Here’s an idea of what you could have instead:
This would still allow two lanes of traffic in each direction, but rather than being a pseudo-highway in the middle of the street, cars would instead travel along the edges, and along parallel parking, to allow easy access to local businesses. (A single lane of traffic would only reduce the width of the roadway by a couple of feet, since a certain width is needed for fire apparatus, and would also allow loading zones during the annual Allston Christmas festivities.) Two lanes of traffic in each direction is plenty for this roadway, and this profile provides it. The traffic is all shunted to the side of the roadway and might move a bit more slowly, but this is a local roadway, and slower traffic would be better.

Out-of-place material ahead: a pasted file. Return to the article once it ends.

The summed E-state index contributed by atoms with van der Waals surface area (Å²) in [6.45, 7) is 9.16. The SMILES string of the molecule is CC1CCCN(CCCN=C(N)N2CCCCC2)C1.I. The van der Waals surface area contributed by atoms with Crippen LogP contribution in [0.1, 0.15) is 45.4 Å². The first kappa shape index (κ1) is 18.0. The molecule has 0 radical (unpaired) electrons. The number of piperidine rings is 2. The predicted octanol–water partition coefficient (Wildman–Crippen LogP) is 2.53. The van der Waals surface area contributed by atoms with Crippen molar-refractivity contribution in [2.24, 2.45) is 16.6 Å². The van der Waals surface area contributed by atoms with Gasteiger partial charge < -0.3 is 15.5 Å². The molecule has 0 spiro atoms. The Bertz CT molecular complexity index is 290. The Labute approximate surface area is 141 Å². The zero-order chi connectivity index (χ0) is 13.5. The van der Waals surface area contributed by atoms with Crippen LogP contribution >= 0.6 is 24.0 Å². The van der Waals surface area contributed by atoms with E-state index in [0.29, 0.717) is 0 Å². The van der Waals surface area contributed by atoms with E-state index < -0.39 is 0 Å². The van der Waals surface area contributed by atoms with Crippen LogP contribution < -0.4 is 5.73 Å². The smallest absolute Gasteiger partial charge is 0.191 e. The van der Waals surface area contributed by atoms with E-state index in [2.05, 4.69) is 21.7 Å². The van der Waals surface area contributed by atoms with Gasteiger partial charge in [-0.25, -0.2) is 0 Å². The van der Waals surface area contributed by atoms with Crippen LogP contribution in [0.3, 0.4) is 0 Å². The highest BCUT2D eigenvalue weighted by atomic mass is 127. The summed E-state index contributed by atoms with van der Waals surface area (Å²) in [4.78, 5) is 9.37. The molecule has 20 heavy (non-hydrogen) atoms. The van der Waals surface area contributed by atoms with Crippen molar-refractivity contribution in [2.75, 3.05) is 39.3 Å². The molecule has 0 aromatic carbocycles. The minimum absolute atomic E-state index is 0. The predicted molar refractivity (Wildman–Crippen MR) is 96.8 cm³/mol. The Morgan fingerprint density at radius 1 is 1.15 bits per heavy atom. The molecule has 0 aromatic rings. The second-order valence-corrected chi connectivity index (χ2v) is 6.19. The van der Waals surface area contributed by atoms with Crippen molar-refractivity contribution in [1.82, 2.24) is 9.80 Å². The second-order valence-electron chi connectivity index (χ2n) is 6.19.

Now, this assumes the MBTA rebuilds its track, allowing a wider roadway on the north (left side of this diagram, which looks east) side. Since that’s a worthy—but longer term—project, there’s a relatively easy interim stage which can be constructed: build the final alignment of the south side (eastbound traffic) of the roadway, and leave a lane of westbound traffic to the south of the MBTA reservation. It would look something like this:
This allows for most of the beneficial elements of the roadway to be built:
- Most of the green space
- The curb-side cycletrack on the eastbound lane (which could be shifted to the left if there were data that showed too many turning patterns, although then it is harder to access the sidewalk and businesses)
- The center walking path and cycling facility